It's SUCH an honor to have teamed up with CRAVE founder Melody Biringer to bring the first Urban Campfire to Denver on June 3. Taking place at The Studios at Overland Crossing, an unforgettable evening awaits!
When choosing which speakers would grace the floor, Melody and I wanted to find women who not only have rising-from-the-ashes stories, but women who aren't afraid to stand in the middle of a room and get vulnerable and real about their failures and losses and how they came out shining. It's these settings that allow other women the permission to open up, get inspired, and get to the heart of what they really need and deserve.
We're confident that the six influential women that will be speaking on June 3 will light fires in your hearts and spark some serious story sizzle. No canned speech power points and no fear of imperfection. Just real stories from incredibly strong women. Let's meet them.
Sarah Plummer was born in Japan and has moved more than 30 times. In addition to being hit by a car, struck by lightning, breaking both of her arms and legs, surviving a mini-stroke and two deployments to Iraq, she's also a Military Sexual Trauma (MST) survivor. Through all of this, though, nothing has held Sarah back. Before the age of 22, she completed several local and cross-country solo flights. She's visited more than 40 countries, served as an Intelligence Officer in the United States Marine Corps and volunteered in the Middle East, Europe and U.S.
Sarah is an inspirational speaker, certified yoga instructor, optimal wellness counselor, author, and advocate for several nonprofits. She has appeared on Katie Couric, NPR, MSNBC, ABC World News, and NBC Nightly News, and been featured in Marie Claire, Vanity Fair, and ORIGIN, just to name a few. Need we say more?
On the outside, Gloria Scruggs was living a pretty normal middle-class life. She was married, had two kids, was running a business...life was good. But behind closed doors, Gloria was enduring a verbally abusive marriage that ended after 15 years with a painful, bitter divorce, leaving her with nothing. Her home, children, and livelihood were all taken away from her. Gloria's life literally fell apart. After relocating and working two jobs, Gloria didn't want to face the pain of what she had experienced before and after her divorce, so she started turning to drugs and alcohol. She was then laid off and forced into homelessness.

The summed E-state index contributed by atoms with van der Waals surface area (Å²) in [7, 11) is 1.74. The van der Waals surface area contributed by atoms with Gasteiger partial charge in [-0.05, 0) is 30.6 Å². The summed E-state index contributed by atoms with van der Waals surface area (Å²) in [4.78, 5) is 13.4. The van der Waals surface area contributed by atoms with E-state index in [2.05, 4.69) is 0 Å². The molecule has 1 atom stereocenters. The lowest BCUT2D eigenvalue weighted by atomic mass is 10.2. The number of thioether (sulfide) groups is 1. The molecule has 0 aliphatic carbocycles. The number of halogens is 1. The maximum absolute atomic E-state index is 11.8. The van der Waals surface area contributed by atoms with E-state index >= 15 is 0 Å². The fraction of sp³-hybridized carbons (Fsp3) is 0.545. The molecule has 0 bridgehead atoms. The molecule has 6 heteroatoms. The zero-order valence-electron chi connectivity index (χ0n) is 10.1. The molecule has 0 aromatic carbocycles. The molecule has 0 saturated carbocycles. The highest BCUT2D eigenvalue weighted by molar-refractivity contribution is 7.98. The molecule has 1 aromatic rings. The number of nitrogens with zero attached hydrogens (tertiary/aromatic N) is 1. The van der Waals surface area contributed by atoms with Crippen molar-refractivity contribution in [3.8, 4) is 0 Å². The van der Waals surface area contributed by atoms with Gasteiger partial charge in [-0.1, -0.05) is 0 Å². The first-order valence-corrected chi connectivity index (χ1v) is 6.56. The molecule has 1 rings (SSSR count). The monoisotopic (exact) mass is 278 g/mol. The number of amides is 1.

Through hard work and various transitional programs, Gloria has since enrolled in college (and will soon be getting a degree in education), been working full-time for Kentwood City Properties for 11 years, purchased a beautiful home, gotten her sons back and is even working on business plans for two nonprofits: Angel House (transitional housing for women) and a day care center. After telling her story for the first time at the Women's Bean Project 25th Anniversary luncheon on May 8, she received a standing ovation from more than 800 people.
Twenty weeks into pregnancy with her second daughter, Jessica Bachus learned that not only would her daughter Kenzi be born without her lower arm, but there would also be additional complications. After working with the best prenatal doctors they could find and weeks of appointments and diagnoses, Jessica had utmost hope that her daughter was going to make it. But on January 23, 2007, Kenzi was stillborn at 24 weeks. Grief-stricken, guilt-ridden and desiring a way to channel her pain into something that would allow her daughter's spirit to live on, Jessica founded Dolls for Daughters. This nonprofit was formed so that dolls could be given to young girls during the holidays that would otherwise go without. It has since grown every year and in 2009, Dolls for Daughters and Kenzi's Kidz (a program that helps relieve financial burdens for low-income families) became a 501(c)(3) organization.
In 2013, they provided assistance to more children than ever before. Statewide, toys were provided to more than 4,200 children: their annual toy shop provided assistance to 3,150 children (21,337 toys, stocking stuffers and more), and the other 1,050 children were served through nonprofit partnerships. To this day, Jessica's efforts have impacted more than 15,000 children in Colorado and counting.